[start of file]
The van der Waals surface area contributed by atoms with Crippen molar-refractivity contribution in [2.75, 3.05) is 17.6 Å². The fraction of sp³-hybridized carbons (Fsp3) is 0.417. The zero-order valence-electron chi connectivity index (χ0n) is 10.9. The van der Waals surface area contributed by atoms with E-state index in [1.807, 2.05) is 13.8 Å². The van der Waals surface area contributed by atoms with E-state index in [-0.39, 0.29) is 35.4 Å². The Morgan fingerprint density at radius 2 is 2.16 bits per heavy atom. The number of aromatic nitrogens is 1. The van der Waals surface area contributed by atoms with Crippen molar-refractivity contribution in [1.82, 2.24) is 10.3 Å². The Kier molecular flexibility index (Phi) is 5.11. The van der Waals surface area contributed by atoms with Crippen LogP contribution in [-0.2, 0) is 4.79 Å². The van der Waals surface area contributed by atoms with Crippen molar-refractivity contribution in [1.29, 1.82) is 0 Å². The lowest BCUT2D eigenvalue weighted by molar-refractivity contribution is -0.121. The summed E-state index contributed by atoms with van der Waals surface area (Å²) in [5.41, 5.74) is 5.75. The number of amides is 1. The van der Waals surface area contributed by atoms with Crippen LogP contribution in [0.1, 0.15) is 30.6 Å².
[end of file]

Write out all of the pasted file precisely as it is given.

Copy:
The van der Waals surface area contributed by atoms with Crippen molar-refractivity contribution in [2.75, 3.05) is 17.6 Å². The fraction of sp³-hybridized carbons (Fsp3) is 0.417. The zero-order valence-electron chi connectivity index (χ0n) is 10.9. The van der Waals surface area contributed by atoms with E-state index in [1.807, 2.05) is 13.8 Å². The van der Waals surface area contributed by atoms with E-state index in [-0.39, 0.29) is 35.4 Å². The Morgan fingerprint density at radius 2 is 2.16 bits per heavy atom. The number of aromatic nitrogens is 1. The van der Waals surface area contributed by atoms with Crippen molar-refractivity contribution in [1.82, 2.24) is 10.3 Å². The Kier molecular flexibility index (Phi) is 5.11. The van der Waals surface area contributed by atoms with Crippen LogP contribution in [-0.2, 0) is 4.79 Å². The van der Waals surface area contributed by atoms with Crippen molar-refractivity contribution in [1.29, 1.82) is 0 Å². The lowest BCUT2D eigenvalue weighted by molar-refractivity contribution is -0.121. The summed E-state index contributed by atoms with van der Waals surface area (Å²) in [5.41, 5.74) is 5.75. The number of amides is 1. The van der Waals surface area contributed by atoms with Crippen LogP contribution in [0.1, 0.15) is 30.6 Å².